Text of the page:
GoodAI has partnered with the Leverhulme Centre for the Future of Intelligence, Imperial College London, and the University of Cambridge to bring you the competition which will benchmark AI agents against multiple animal species using a range of established animal cognition tasks.
The agents will be tested on 100 tasks split testing visual processing, navigation, spatial memory, tool use, and basic causal reasoning amongst many other cognitive skills. While some of these tasks may seem trivial to a human — and to some animals — they can be challenging for AI agents. In particular, while AI agents may be good at solving a specific task, their intelligence is rarely general enough to tackle a number of previously-unseen and varied tasks.
The prize pool has recently tripled to $30,000 thanks to the support of AWS, AIJ, and a standalone prize of $4,000 from the Whole Brain Architecture Initiative for the most biologically plausible entry.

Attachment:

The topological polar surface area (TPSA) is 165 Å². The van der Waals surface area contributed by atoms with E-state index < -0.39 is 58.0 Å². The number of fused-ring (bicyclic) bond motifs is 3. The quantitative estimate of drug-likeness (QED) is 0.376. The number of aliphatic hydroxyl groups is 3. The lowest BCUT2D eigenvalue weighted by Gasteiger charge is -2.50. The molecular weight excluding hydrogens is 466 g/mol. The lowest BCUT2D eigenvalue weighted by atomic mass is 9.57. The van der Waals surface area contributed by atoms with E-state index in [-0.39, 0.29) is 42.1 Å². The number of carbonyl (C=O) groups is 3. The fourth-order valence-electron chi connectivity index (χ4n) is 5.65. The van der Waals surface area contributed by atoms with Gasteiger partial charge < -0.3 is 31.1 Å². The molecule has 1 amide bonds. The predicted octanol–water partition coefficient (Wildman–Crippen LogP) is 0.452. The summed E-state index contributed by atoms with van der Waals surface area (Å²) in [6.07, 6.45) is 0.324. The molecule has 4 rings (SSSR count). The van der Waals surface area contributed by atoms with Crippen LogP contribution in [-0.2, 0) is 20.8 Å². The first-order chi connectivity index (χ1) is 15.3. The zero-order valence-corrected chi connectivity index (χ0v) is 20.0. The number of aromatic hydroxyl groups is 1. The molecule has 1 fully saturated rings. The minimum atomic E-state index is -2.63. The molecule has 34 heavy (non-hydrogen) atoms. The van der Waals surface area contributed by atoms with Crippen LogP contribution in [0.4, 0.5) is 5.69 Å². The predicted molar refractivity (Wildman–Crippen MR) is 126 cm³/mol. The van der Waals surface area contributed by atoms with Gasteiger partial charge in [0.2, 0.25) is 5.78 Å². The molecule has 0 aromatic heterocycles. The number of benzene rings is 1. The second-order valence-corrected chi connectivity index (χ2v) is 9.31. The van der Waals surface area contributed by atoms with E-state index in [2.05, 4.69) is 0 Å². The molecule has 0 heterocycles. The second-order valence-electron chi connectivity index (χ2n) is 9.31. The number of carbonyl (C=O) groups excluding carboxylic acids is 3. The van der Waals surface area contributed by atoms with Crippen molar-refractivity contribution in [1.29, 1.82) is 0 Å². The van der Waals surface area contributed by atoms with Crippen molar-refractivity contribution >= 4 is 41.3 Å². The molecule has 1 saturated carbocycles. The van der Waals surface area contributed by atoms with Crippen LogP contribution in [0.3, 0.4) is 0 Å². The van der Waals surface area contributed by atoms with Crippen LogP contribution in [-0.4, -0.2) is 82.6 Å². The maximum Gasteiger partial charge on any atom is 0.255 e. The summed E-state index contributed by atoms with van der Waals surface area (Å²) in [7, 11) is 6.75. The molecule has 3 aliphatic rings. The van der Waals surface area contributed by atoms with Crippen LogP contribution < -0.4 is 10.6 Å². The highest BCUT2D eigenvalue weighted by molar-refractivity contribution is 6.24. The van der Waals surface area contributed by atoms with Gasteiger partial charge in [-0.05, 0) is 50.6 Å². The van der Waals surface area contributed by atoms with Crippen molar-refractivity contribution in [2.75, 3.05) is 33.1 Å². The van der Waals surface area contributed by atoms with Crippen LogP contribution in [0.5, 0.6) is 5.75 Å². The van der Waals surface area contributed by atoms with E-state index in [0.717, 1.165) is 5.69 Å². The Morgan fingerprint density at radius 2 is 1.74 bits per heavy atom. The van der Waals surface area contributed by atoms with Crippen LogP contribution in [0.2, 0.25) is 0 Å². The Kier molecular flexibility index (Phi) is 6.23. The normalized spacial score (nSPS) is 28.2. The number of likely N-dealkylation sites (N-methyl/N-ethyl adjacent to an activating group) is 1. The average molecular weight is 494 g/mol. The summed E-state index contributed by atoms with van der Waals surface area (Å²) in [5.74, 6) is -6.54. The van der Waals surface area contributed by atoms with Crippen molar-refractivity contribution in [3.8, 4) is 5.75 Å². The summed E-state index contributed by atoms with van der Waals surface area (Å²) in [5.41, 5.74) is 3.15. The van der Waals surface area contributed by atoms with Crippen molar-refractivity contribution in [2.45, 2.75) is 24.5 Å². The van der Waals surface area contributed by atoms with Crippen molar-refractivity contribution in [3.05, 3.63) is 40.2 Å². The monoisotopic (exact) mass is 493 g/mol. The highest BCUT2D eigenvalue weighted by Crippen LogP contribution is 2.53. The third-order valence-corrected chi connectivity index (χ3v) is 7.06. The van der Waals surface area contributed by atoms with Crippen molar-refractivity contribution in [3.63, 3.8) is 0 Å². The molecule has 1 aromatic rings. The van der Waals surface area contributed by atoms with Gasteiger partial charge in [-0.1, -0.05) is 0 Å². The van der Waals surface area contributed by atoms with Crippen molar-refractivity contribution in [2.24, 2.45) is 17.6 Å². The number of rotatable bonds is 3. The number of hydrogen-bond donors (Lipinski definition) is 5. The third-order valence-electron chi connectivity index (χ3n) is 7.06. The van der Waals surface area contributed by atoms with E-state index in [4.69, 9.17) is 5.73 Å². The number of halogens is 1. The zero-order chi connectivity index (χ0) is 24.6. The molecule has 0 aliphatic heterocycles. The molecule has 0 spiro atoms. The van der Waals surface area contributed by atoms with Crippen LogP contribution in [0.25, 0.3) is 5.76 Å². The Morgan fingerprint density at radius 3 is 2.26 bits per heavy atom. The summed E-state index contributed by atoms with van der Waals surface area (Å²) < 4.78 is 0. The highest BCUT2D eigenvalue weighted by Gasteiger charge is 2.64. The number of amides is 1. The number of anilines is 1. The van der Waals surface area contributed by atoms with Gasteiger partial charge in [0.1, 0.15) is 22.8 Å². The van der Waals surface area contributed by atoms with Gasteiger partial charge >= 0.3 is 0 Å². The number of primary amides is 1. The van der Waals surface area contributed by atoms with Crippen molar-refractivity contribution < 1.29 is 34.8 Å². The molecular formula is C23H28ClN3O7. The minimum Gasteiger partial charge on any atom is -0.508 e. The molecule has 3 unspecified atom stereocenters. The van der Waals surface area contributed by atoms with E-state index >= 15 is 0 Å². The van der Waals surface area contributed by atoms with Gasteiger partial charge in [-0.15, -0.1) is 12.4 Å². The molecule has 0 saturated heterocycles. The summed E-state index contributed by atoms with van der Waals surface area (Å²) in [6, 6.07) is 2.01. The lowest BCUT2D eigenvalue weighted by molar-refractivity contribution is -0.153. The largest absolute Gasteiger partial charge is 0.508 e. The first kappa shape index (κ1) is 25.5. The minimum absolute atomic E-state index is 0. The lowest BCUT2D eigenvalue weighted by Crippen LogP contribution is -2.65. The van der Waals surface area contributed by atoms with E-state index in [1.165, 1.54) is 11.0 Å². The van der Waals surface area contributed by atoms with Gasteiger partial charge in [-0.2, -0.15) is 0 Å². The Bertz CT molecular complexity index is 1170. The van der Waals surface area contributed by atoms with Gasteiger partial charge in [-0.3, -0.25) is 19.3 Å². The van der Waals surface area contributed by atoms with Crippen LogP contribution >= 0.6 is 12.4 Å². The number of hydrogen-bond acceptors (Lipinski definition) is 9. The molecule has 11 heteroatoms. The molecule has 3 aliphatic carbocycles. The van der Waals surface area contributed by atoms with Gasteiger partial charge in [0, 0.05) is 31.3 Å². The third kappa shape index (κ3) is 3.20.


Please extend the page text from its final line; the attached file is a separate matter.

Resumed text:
The competition will officially launch in June 2019; however, potential participants can already start preparing using the “playground”, a virtual environment which includes many different objects for the AI agent to interact with. Participants can customize their “playground” while training, by changing the objects and the layouts, but the exact details of the testing environments will remain secret.
Marek Rosa, CEO and CTO of GoodAI, said: “On the journey to reaching human-level artificial intelligence it is always a challenge to measure the exact progress. This competition is a great starting point and introducing tasks from the animal cognition world will help compare cognitive capabilities between AI agents and animals. I am looking forward to seeing how participants go about the challenge.”